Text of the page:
Now here is the point. The students need to identify and learn to exploit that moment between the instant they think of something to say and instant they decide to say it or not. There is always time in there to think and make a decision. Using that “floating”moment of thought takes practice because it is an elusive moment for young minds to recognize, but the paper makes it real. Even some of my second graders get the idea. My fifth graders begin to perfect it.

Once we have had the floating moment discussion in class, I tell them that I do not need to float papers any more, but they usually convince me to continue the float, and I am glad, because it is fun to do, and it reinforces the point they need to remember: Think before you speak.


The Two Great Things to Know about Magic Wands

I found myself, along with my family, sightseeing through the mountains of North Carolina last fall. We stopped and wandered into a local art store. With 150 artists represented inside, I looked around and thought to myself, “A better name for this place would be, ‘Hell, I Could Make That!’” My only interest there was to get some ideas that I might use to build into a classroom lesson sometime. To my surprise, though, I encountered a small, sand-filled barrel with ceramic stars on sticks arranged like a flowers. They were, “magic wands,” and the stars that stood out to me were the ones that said, “Poof! You’re a Genius!”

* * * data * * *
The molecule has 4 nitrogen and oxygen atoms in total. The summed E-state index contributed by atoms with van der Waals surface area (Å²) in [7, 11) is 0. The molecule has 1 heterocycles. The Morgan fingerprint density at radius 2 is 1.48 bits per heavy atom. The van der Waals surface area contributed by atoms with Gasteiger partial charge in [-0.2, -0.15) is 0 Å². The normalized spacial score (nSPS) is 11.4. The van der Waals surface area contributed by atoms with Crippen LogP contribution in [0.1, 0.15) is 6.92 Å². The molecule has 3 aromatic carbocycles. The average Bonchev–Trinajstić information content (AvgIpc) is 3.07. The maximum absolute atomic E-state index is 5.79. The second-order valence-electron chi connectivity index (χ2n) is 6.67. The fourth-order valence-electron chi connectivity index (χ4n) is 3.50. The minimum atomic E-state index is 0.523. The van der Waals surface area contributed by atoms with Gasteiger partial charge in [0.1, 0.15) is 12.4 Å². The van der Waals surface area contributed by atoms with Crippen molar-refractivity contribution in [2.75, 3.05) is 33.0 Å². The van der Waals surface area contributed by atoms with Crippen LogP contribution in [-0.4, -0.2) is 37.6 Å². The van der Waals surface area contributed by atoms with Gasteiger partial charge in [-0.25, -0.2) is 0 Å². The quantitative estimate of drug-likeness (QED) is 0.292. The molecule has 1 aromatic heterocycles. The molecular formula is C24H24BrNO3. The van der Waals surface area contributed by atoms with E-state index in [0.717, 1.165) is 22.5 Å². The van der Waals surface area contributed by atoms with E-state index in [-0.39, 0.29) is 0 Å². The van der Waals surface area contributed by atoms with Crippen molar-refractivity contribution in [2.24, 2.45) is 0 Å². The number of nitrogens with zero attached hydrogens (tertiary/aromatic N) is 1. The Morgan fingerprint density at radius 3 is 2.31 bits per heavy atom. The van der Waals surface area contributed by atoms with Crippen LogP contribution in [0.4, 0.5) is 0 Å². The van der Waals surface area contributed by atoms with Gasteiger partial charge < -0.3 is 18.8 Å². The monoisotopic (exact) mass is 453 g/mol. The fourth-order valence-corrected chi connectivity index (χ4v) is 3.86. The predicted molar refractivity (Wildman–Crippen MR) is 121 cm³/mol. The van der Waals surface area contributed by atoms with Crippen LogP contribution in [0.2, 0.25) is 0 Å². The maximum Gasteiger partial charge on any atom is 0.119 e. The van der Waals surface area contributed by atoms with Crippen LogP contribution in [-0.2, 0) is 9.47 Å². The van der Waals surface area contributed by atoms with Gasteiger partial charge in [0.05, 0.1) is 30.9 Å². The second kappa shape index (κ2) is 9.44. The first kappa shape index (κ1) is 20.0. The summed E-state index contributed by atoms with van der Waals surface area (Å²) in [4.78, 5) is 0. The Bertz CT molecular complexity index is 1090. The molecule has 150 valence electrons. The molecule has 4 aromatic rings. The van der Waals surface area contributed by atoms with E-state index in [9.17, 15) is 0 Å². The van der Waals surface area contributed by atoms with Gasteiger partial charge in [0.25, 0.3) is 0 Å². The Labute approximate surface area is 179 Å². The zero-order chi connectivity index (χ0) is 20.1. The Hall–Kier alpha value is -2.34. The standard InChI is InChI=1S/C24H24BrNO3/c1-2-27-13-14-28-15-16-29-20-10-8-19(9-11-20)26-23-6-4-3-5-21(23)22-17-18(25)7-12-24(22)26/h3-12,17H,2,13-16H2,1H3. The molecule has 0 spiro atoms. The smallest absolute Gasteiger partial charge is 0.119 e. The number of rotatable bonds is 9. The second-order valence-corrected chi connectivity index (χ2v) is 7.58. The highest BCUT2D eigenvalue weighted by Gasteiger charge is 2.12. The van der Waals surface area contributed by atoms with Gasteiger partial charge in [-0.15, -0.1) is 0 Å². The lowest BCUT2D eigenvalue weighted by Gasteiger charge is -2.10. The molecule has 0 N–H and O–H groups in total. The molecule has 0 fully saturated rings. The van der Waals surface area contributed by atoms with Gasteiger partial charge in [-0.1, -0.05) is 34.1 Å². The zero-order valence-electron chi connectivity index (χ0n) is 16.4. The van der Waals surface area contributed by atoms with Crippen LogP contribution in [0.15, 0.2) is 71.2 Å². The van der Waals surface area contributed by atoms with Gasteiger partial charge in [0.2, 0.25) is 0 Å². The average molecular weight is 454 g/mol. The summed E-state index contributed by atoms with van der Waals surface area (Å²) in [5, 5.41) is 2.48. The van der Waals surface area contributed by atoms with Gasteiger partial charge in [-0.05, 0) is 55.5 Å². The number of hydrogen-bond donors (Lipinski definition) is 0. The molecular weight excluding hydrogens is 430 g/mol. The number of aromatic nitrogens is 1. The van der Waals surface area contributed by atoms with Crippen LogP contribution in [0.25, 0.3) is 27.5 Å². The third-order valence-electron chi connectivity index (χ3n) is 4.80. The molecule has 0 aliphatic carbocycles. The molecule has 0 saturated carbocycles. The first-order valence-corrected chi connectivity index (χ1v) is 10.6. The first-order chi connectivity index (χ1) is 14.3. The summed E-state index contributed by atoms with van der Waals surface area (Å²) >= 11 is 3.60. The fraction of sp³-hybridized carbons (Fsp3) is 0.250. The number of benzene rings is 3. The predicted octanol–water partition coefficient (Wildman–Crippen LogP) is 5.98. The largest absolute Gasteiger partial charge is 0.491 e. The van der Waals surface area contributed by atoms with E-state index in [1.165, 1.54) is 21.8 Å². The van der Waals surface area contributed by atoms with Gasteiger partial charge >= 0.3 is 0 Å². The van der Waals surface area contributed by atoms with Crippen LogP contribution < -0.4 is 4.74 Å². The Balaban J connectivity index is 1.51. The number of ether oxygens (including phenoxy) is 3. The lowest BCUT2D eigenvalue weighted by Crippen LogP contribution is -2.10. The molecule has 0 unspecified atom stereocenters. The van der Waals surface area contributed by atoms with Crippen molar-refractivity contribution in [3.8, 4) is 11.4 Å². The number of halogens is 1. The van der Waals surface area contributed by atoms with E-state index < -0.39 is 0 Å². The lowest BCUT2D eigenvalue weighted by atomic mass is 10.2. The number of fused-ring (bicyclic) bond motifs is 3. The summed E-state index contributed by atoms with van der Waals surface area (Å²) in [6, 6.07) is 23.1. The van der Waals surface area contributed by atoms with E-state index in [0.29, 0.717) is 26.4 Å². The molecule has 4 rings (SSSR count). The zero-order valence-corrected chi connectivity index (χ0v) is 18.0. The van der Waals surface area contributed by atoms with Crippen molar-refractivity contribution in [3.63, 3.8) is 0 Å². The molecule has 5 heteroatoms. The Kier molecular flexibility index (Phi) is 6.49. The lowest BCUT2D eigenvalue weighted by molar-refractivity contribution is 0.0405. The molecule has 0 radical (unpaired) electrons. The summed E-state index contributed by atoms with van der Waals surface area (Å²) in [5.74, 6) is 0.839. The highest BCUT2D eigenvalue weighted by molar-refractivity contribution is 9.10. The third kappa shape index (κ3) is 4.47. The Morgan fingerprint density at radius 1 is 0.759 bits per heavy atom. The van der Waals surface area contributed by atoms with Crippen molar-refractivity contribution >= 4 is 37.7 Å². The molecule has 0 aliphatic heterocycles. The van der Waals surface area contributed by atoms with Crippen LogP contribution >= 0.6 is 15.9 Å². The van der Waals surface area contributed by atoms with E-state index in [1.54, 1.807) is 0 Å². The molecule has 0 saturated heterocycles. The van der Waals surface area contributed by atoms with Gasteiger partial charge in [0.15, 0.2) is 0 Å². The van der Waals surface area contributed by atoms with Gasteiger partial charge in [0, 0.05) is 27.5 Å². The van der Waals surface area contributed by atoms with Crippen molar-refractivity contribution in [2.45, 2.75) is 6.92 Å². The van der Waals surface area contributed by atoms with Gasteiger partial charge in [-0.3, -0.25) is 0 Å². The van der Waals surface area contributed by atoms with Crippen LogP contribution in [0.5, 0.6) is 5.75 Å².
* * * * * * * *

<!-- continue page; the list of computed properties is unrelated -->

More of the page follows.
Without hesitation, I knew I was willing to pay the $20+ price tag for one of the magic wands, but I wasn’t exactly sure why. I knew there was something about it I needed to explore beyond the little ceramic heart attached to the bottom end of the stick. With the magic wand inside a fancy bag in my hand, I queried myself about the relevance of my purchase as we returned to the car and continued to drive the mountain roads.

At first I thought I landed a joke, which I am confident was the artist’s intent. To extend the joke I was going to make a Plexiglas-fronted box to place in a strategic place in my classroom with the wand visible and the words, “Brake glass in case of emergency.” We have all harbored the notion that if we had at least a little more brain power we could solve our problems. So I planned the construction of the box.